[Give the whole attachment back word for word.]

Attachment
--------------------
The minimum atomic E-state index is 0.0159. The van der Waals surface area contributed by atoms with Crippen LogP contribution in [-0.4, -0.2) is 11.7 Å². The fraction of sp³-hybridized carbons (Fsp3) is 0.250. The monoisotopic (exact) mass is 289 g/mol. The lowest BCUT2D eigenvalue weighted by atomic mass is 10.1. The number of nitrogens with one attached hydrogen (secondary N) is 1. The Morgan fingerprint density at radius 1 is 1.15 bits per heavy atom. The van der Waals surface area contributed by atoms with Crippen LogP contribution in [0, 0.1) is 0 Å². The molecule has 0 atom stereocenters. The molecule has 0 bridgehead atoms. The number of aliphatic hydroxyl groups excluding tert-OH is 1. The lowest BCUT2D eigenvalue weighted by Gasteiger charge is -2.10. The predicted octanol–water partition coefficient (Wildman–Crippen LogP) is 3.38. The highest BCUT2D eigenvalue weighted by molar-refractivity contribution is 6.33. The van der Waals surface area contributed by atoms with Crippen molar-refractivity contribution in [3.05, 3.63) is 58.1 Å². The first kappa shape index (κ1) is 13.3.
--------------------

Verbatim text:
The minimum atomic E-state index is 0.0159. The van der Waals surface area contributed by atoms with Crippen LogP contribution in [-0.4, -0.2) is 11.7 Å². The fraction of sp³-hybridized carbons (Fsp3) is 0.250. The monoisotopic (exact) mass is 289 g/mol. The lowest BCUT2D eigenvalue weighted by atomic mass is 10.1. The number of nitrogens with one attached hydrogen (secondary N) is 1. The Morgan fingerprint density at radius 1 is 1.15 bits per heavy atom. The van der Waals surface area contributed by atoms with Crippen LogP contribution in [0, 0.1) is 0 Å². The molecule has 0 atom stereocenters. The molecule has 0 bridgehead atoms. The number of aliphatic hydroxyl groups excluding tert-OH is 1. The lowest BCUT2D eigenvalue weighted by Gasteiger charge is -2.10. The predicted octanol–water partition coefficient (Wildman–Crippen LogP) is 3.38. The highest BCUT2D eigenvalue weighted by molar-refractivity contribution is 6.33. The van der Waals surface area contributed by atoms with Crippen molar-refractivity contribution in [3.05, 3.63) is 58.1 Å². The first kappa shape index (κ1) is 13.3.